The leaders of Europe came together with their counterparts in the G7 a few weeks ago to make a welcome pledge on vaccine donations to the rest of the world. Everyone now recognises no one is safe until we are all safe.
Yet in spite of this progress, we are still falling short of the levels of global solidarity required to decisively alter the course of this pandemic. To understand how far we still need to go, it is important to recognise the challenging journey we have been on to this point in the fight against COVID-19.
The science and health-care communities have mobilised on a scale never before seen in our lifetime, taking the fight to a deadly virus that is still sweeping the world and leaving a trail of personal loss and economic devastation in its wake.
This unprecedented global response has led to the development of multiple highly effective vaccines in record time, allowing for more than two billion doses to be administered globally. The vaccination effort has been nothing short of extraordinary. Thousands of lives are being saved every day as a result of urgent and committed global collaboration.
But while some countries have begun to breathe a sigh of relief and imagine a post-pandemic world, the overwhelming majority of the world’s population remains unprotected. Death rates remain unacceptably high, and the continued spread of the virus threatens the progress we have made.
The need to stop the spread of COVID-19, to save lives and to reduce hospitalisations, remains as vital and urgent as ever. That means reducing its incidence everywhere not just within the borders of specific countries. In the face of an evolving virus that will continue to acquire new mutations, a rise in cases anywhere threatens us all.
Moreover, despite our best efforts, the world’s poorest countries are still bearing the heaviest burden. As the leaders of the International Monetary Fund, the World Bank, the World Health Organization, and the World Trade Organization have noted, we are increasingly at risk of creating a two-track pandemic, with richer countries getting quick access to vaccines while the poorest are left behind.
At AstraZeneca, we have always viewed the pandemic as a global challenge, which is why we have already shipped our vaccine to more than 160 countries. Moreover, when we established our partnership with the University of Oxford to develop the vaccine, we decided to provide it at no profit, because our top priority was to protect global health.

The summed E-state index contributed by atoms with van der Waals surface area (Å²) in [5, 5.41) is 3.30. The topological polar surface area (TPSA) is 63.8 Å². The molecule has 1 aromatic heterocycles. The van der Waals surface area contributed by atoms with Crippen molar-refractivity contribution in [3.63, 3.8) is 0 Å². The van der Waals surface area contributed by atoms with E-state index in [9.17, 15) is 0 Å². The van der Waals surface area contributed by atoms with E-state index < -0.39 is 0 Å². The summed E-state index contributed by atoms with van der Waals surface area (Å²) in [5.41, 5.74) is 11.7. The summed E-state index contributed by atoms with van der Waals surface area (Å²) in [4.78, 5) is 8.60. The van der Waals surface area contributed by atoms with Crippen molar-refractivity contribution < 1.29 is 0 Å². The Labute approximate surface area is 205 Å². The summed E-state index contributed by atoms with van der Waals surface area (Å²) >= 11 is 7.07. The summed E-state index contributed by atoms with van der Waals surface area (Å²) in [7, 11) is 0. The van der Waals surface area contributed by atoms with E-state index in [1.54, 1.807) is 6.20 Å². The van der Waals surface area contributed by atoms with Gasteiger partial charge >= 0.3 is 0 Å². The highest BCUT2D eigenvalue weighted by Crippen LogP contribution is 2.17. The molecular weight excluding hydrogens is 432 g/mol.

It has now been a little over one year since we became the first vaccine producer to commit to the Gavi COVAX Advance Market Commitment, a global initiative to impel manufacturers to produce enough doses to protect developing countries. COVAX is a unique coalition. Anchored in a shared commitment to science, innovation, and collaboration, it is driven by a desire to fight the pandemic in the fairest and fastest way possible.
But this collective effort is not nearly enough given the work that still lies ahead of us. To vaccinate the entire world as quickly as possible, international organisations, governments, health leaders, industry, and civil society must do more.
The IMF and others have called on the governments of advanced economies to contribute $50 billion more to the global vaccination drive. Vaccine donations are also needed. In recent weeks, more and more countries are donating doses to COVAX, including many European countries. But unlocking additional supplies will require continued work with other governments.
Those of us in the private sector need to devise new ways to ensure that vaccines are reaching those in need. At AstraZeneca, we do not believe the answer is a blanket waiver of intellectual-property rights under the Agreement on Trade-Related Aspects of Intellectual Property (TRIPS), as some have suggested.
IP is a key driver in innovation and, as demonstrated by the success of Gavi and its partners, it is not a barrier to increasing production. Moreover, the TRIPS process is no quick fix and could take many months, far too late for millions of people in underserved communities.
Instead, we need an urgent response - this is why we have set out a different approach, similar to what World Trade Organization Director-General Ngozi Okonjo - has called a ‘third-way’, which can get help to the people who need it as quickly as possible.
Our model is a combination of a not-for-profit pricing commitment and technology transfers, offering a more promising way to scale up production. We have built more than a dozen regional supply chains around the world, relying on our own manufacturing capacity but also sharing our know-how with more than 20 partners.
We know from our own experience how important these forms of collaboration are. Many attempts to produce more vaccines will face technical, logistical, and even political obstacles, especially where expertise is limited or trade restrictions create ripple effects through supply chains.
But whatever the hurdles, close cooperation can overcome them. To ensure rapid production and delivery, the industry must show that it can suspend its business-as-usual mindset until the virus has been truly defeated.
Just over a year ago, we came together in solidarity and established the COVAX facility to help distribute vaccines to the entire world. We hope the next phase in the journey will be marked by even greater ambition and collaboration. We still need to reach billions of people, and the world is counting on us to deliver.
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